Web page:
Icons falling

Sep 26, 2001 at 12:00 am

Most of us are still recovering from the confusion brought about by the attack on America on Sept. 11. Witnessing such powerful symbols falling has made the last few days seem entirely lost, with us trying to gain perspective. What matters is how to handle the madness, from the atrocities committed on us to the madness of the “make no mistake about it” speeches to TV’s endless barrage of images of “The New War.” My solution? Mind revolution. If ever hedonism has seemed appropriate, even important, it’s now. The healing power of dancing and music cannot be overestimated.


Seizing the moment was a benefit called “Unite Through Music,” held in Ann Arbor’s newly reborn Necto (formerly the Nectarine Ballroom), 516 E. Liberty, with New York-born Kevin Saunderson. The event was held to benefit the Red Cross and the victims of Tuesday’s attacks. Organized on the spur of the moment by the Necto’s new owners and Rob Theakson with the Ghostly International crew, the night turned into a major event with lines around the corner for hours and a packed, throbbing floor.

Saunderson played an exceptional techno set, slinging hits like “Killa Bites” and “Spastik” to great effect. When he was playing the whole place was moving — the walls, the crowd, nothing was still. This night was entirely necessary; this is what people needed. The crowd featured a number of almost comic juxtapositions, from the typically mainstream club-goers with glowsticks in their mouths (hey, don’t you kids know that causes testicular cancer?) to the Ann Arbor (and a few from Detroit) techno crew, giving a unique energy to this party. Between the “I + NY” T-shirts put together by Ghostly and the donations at the door, more than $8,000 was raised for the American Red Cross.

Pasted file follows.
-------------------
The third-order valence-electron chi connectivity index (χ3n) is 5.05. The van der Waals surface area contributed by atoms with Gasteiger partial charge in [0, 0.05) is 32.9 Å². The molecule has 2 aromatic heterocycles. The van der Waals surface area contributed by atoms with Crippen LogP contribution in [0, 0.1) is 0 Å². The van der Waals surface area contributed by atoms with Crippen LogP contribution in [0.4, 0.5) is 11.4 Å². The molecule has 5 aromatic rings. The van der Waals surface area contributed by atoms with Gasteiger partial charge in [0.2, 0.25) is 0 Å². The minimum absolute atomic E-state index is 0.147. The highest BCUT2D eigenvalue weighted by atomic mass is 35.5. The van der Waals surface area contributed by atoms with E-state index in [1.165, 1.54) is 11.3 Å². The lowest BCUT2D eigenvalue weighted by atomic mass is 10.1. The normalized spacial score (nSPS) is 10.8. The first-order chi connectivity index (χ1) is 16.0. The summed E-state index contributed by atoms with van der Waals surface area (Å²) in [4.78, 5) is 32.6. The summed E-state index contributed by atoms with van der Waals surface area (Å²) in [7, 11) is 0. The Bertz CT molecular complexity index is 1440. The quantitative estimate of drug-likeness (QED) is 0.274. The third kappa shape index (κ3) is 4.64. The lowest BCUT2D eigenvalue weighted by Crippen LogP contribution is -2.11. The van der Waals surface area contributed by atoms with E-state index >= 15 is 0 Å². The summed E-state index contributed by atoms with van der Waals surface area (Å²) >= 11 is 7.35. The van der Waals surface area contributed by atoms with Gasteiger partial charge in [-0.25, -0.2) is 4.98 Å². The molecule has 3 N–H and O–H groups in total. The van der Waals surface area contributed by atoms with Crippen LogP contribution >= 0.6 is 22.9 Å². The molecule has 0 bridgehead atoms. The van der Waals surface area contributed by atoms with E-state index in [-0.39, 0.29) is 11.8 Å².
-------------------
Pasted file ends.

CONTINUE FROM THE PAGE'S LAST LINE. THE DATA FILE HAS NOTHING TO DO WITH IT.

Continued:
With Monday nights at Leopold’s (A2 house veteran Chuck Hampton just gave his debut live performance), Monthly Audiofold (open electronic live performances) events at the Blind Pig, and now the Necto, Ann Arbor might actually have some nightlife.

The Nectarine had a glory period in the ’80s with Jeff Mills’ residency as the Wizard and other more club-kid things, but the majority of the ’90s was embarrassingly dull. Recently the club has come into ownership that actually has an understanding of the techno generation and is dedicated to bringing some fresh energy into a once-vital space. With new sound installed by Burst, a new name and some redecoration, the club has recently reopened. After having to turn away more than 400 people, raising so much in benefit of NYC victims and having one of the most crucial parties of the year, it’s fair to say that the Necto has arrived and may just prove to be one of the area’s hottest clubs. (www.thenecto.com)


In Hamtramck, yet another icon is falling. For years, Motor has been one of the most progressive commercial clubs in Michigan, constantly booking and supporting local talent. Iit seems obvious now that someone like Stacey Pullen can have a residency at a normal club, but when Motor first did it, nobody else was booking the local stars. Long a hangout of the techno crowd, Motor may finally be heading for its last dance.

In recent occurrences, the two longest-running employees of Motor were let go, including head booking agent and promoter Jon “Jonny O” Ozias. Jon’s been responsible for some of the most important nights at Motor, from Richie Hawtin’s New Year’s Party 2000 and DJ Hell on Halloween last year to Herbert’s amazing live show last month. What will happen to Motor? Who knows, but I’m sure you’ll be seeing events from Jonny O soon enough.

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